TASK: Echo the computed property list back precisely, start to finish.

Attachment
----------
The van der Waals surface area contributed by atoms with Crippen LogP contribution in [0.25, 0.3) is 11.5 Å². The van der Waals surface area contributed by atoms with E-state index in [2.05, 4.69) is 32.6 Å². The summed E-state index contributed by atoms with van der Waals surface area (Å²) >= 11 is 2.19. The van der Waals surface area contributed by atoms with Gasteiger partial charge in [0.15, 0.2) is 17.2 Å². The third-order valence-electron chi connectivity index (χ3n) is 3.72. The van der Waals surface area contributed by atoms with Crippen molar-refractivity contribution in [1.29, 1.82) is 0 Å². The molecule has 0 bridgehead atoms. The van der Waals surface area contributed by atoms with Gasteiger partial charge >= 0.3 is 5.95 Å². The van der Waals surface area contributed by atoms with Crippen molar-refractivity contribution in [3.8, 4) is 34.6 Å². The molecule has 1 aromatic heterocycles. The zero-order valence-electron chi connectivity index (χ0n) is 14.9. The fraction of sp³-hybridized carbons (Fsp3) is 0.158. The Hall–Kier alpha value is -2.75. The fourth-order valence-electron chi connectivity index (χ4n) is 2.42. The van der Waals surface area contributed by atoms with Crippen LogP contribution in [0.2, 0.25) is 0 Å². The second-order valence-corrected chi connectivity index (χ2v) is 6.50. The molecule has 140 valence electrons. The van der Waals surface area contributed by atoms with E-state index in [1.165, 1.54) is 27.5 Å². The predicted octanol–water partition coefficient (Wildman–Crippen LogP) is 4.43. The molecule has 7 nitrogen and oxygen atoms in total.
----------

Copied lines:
The van der Waals surface area contributed by atoms with Crippen LogP contribution in [0.25, 0.3) is 11.5 Å². The van der Waals surface area contributed by atoms with E-state index in [2.05, 4.69) is 32.6 Å². The summed E-state index contributed by atoms with van der Waals surface area (Å²) >= 11 is 2.19. The van der Waals surface area contributed by atoms with Gasteiger partial charge in [0.15, 0.2) is 17.2 Å². The third-order valence-electron chi connectivity index (χ3n) is 3.72. The van der Waals surface area contributed by atoms with Crippen molar-refractivity contribution in [1.29, 1.82) is 0 Å². The molecule has 0 bridgehead atoms. The van der Waals surface area contributed by atoms with Gasteiger partial charge >= 0.3 is 5.95 Å². The van der Waals surface area contributed by atoms with Crippen molar-refractivity contribution in [3.8, 4) is 34.6 Å². The molecule has 1 aromatic heterocycles. The zero-order valence-electron chi connectivity index (χ0n) is 14.9. The fraction of sp³-hybridized carbons (Fsp3) is 0.158. The Hall–Kier alpha value is -2.75. The fourth-order valence-electron chi connectivity index (χ4n) is 2.42. The van der Waals surface area contributed by atoms with Crippen LogP contribution in [0.2, 0.25) is 0 Å². The second-order valence-corrected chi connectivity index (χ2v) is 6.50. The molecule has 140 valence electrons. The van der Waals surface area contributed by atoms with E-state index in [1.165, 1.54) is 27.5 Å². The predicted octanol–water partition coefficient (Wildman–Crippen LogP) is 4.43. The molecule has 7 nitrogen and oxygen atoms in total.